Mozzarella: In Naples, fresh mozzarella typically prepared from pre-cut chunks. However, you can slice it from the ovaline or tear it thin or in large chunks. This will affect how it melts, thinner shred turns hard and burns faster, larger chunks, and the top will sear, especially in a wood-fired oven. When placed close to the edge the mozzarella will burn and harden. If you use a block shred instead of fresh mozzarella, it will melt in the classic Americana fashion with entirely different results and lose some authenticity.
San Marzano: From the plum out of the can, you can place it through a food mill for the classic texture of a thicker sauce free of tomato flesh. Or you can rip apart the plums for a more rustic look. You can remove the seeds before milling for a more uniform sauce or leave them in. Classically the Marzano won’t need a lot of help. Still, if applying this style of tomato to a different pizza crust, you can choose how you want to modify it, be it adding EVOO or Romano to the sauce or any other variation you prefer in your base sauce.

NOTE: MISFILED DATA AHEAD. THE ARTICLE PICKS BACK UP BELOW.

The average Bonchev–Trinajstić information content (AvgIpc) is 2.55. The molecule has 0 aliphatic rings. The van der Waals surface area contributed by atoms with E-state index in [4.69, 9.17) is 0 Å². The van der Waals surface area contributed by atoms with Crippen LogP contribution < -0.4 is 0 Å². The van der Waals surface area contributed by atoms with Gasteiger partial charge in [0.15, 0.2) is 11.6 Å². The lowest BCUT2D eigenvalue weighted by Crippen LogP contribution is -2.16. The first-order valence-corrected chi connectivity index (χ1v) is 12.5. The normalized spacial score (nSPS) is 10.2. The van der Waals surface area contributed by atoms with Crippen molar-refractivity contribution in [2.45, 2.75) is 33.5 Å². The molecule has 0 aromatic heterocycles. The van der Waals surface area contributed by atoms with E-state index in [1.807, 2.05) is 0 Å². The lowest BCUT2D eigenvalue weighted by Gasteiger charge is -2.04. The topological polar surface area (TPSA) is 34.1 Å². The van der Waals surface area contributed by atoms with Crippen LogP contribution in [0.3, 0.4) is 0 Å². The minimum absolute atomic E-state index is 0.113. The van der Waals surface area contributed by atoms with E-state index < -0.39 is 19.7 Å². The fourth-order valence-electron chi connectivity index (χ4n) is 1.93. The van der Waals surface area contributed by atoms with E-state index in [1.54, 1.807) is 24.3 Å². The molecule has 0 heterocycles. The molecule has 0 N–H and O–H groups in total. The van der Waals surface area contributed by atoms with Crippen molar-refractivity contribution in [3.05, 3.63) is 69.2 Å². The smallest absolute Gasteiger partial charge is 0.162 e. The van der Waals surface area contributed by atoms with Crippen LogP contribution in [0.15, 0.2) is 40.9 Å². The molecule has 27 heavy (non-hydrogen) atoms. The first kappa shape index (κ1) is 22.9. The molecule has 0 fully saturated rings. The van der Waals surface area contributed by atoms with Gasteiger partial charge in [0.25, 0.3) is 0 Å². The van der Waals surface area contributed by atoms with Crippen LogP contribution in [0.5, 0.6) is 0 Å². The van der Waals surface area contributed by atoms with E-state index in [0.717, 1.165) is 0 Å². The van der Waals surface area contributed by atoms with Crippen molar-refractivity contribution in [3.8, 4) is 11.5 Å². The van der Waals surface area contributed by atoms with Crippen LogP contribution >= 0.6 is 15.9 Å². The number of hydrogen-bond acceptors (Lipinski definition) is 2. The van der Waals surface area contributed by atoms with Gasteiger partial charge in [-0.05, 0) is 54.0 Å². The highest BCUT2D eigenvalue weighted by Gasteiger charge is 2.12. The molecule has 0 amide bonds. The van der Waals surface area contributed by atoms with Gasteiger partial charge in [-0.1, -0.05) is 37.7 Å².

Basil: How crazy can this topping get? it’s just leaves, right? Well, the devil is in the details. In Naples, basil is sometimes put on the pizza right in the center, one to three leaves that will not be in every bite of the pizza once cooked. Almost done for show rather than taste. I like the mozzarella placed on top of each ripped basil leaf to protect the basil from burning. That’s how I prepare wood-fired basil as a topping. For my other styles of crusts, I like to julienne the basil and place it on post bake, so it’s spread evenly. Sometimes it’s ripped and placed on the pizza right before going to the table to maximize the fresh scent of newly torn basil. I genuinely do not care for the look or taste of burnt basil leaves but to each their own.
A make line in a Naples kitchen is simple; all killer, no filler ingredients. Some salami added to make it a Diavolo or the lack of tomatoes to make it a Bianco. Everything in its simplicity. I love simple prep lines, its streamlines execution.